Page last updated at 12:25 GMT, Thursday, 4 March 2010

Woodward criticises Saville delay

Shaun Woodward
Shaun Woodward said the Saville Report has taken too long to complete

The Northern Ireland Secretary has said the Saville Report into the events of Bloody Sunday has had too many delays and has taken too long to complete.

Shaun Woodward was speaking to the Northern Ireland Affairs Committee at Westminster on Wednesday.

He also warned that the report could languish in a warehouse for weeks if a general election is called.

The report is due to be delivered to Mr Woodward later this month. He is due to brief the families on Thursday.

Mr Woodward promised he would only take about two weeks to consider the mammoth document but added that nobody knew when Prime Minister Gordon Brown would call the election.

'Wild speculation'

He told the Northern Ireland Affairs Committee of MPs the election raised security concerns about possible leaks and added people's lives could be endangered if highly sensitive personal details were released.

"Where it is the case that the report is delivered and there's not a parliament to publish the report, it then sits in electronic and in physical form in a warehouse for what might be weeks so I am genuinely concerned," he said.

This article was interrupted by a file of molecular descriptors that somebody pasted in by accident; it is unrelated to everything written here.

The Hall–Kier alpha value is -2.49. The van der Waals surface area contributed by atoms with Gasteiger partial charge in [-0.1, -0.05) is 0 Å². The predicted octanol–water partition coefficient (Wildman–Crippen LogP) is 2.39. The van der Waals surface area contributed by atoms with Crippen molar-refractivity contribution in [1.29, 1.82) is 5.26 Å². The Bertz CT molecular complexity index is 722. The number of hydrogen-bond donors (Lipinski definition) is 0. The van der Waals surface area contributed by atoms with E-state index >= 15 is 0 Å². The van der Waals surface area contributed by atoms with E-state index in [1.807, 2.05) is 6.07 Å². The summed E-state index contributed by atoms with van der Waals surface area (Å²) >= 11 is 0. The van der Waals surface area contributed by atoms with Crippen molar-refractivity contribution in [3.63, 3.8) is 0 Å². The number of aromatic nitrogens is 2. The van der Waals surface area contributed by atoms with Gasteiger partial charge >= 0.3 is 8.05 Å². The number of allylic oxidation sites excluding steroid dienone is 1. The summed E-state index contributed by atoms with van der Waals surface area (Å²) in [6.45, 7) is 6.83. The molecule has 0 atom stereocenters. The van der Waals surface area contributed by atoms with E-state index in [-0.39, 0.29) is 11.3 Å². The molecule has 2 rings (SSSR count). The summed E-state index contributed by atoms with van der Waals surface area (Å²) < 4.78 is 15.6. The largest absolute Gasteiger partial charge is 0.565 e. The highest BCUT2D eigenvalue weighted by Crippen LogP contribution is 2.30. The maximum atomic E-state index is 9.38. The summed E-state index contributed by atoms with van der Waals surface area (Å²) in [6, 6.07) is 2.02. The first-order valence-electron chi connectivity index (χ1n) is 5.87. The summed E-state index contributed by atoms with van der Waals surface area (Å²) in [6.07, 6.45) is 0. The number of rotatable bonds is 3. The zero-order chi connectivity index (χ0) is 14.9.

"But I am also concerned, not just about legitimate leaks but those leaks which actually of course are not based on the report at all but are wild speculation dressed up as leaks."

He said such speculation would cause anxiety but "it will be impossible to give any response" at that time.

The £200m inquiry was set up in 1998 to re-examine the events of 30 January 1972, when British soldiers shot dead 14 people in Londonderry's Bogside.

The families of people killed on Bloody Sunday have criticised the Secretary of State as they will not receive the Saville Report for a further two weeks. They fear it could be amended or have parts withheld by government agencies.

Mr Woodward told the committee that as the Inquiry, chaired by Lord Saville was independent, the government could not control costs or the publication date.

The committee was told that the Cabinet Secretary had contacted Lord Saville in an attempt to speed up publication.

The Northern Ireland Affairs Committee chairman, Sir Patrick Cormack, said he found the publication delay depressing.

On Wednesday, it emerged Alliance Party leader David Ford had described the Saville Inquiry as "pointless".

Mr Ford made the comment last November in a briefing note to the Liberal Democrats ahead of parliamentary questions to the secretary of state.



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